A few years ago, we met the lovely Kay & Simon from Badgers Garden. We were initially just interested in buying their locally grown salad leaves. Fast forward 2 years and they have helped us bring our very own No-Dig kitchen garden to fruition. It has been a labour of love but oh so worth it to see and taste our very own produce on guests plates.
No Dig gardening is a method of gardening that emphasises soil health and biodiversity by avoiding the use of heavy machinery, tilling, or deep digging. Instead, it relies on layers of organic matter to create healthy soil and nourish plants.
Here is a guide to no dig gardening:
Choose a location: Select a spot that receives adequate sunlight and has good drainage. You can start a no-dig garden on an existing lawn or in a raised bed.
Prepare the site: Remove any grass, weeds, or debris from the site, and level the area if necessary. You can lay down a layer of cardboard or newspaper to smother any remaining vegetation.
Build the layers: Begin layering organic matter on top of the site. Start with a layer of nitrogen-rich materials such as grass clippings, kitchen scraps, or manure. Add carbon-rials such as straw, leaves, or shredded paper. Repeat this process until you have built up a layer of at least 12 inches.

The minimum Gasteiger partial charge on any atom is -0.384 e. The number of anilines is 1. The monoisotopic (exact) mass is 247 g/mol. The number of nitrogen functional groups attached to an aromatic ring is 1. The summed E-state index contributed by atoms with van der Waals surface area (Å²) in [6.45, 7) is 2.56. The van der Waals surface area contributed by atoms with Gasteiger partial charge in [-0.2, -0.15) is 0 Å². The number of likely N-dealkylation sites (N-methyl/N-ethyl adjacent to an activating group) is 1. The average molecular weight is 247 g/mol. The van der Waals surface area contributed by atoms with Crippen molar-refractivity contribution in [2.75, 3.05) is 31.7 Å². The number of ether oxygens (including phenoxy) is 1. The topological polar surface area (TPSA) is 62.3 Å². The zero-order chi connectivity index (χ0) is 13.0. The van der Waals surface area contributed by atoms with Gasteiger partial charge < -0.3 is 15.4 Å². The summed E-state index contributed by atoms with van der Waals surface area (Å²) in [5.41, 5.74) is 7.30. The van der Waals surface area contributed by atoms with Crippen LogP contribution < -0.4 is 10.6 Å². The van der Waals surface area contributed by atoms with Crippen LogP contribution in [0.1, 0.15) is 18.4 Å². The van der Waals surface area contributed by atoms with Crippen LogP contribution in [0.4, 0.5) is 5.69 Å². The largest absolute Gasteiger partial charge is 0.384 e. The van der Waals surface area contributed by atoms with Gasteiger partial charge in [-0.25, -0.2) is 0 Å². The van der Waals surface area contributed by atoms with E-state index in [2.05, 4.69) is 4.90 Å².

Add compost: Spreadbone or blood meal layere layers to provide additional nutrients to the soil. You can also sprinkle a layer of bone meal or blood meal to add extra nitrogen.
Plant your garden: Once the layers have settled for a few weeks, you can plant your garden directly into the layers. Make small holes in the soil to plant your seedlings, and cover with a thin layer of soil monitoring the soil moisture is still important, especially during dry periods. No dig gardens tend to retain moisture better than traditional gardens, but it’s still important to monitor the soil moisture.
Mulch the garden: Cover the soil with a layer of organic mulch such as straw, leaves, or wood chips to help retain moisture and suppress weeds.
Maintain the garden: As your garden grows, you can continue to add layers of organic matter to the top of the soil to nourish the plants. You can also add compost tea or other organic fertilisers to provide additional nutrients.
Having our own no-dig garden has enabled us to serve our guests locally-grown produce less than 300. metres from when they are sat. More often than not picked earlier that day.
By following these steps, you can create a healthy and productive no-dig garden that supports biodiversity, conserves water, and reduces soil erosion. No-dig gardening is a sustainable and low-maintenance alternative to traditional gardening methods that can help to restore and regenerate the soil.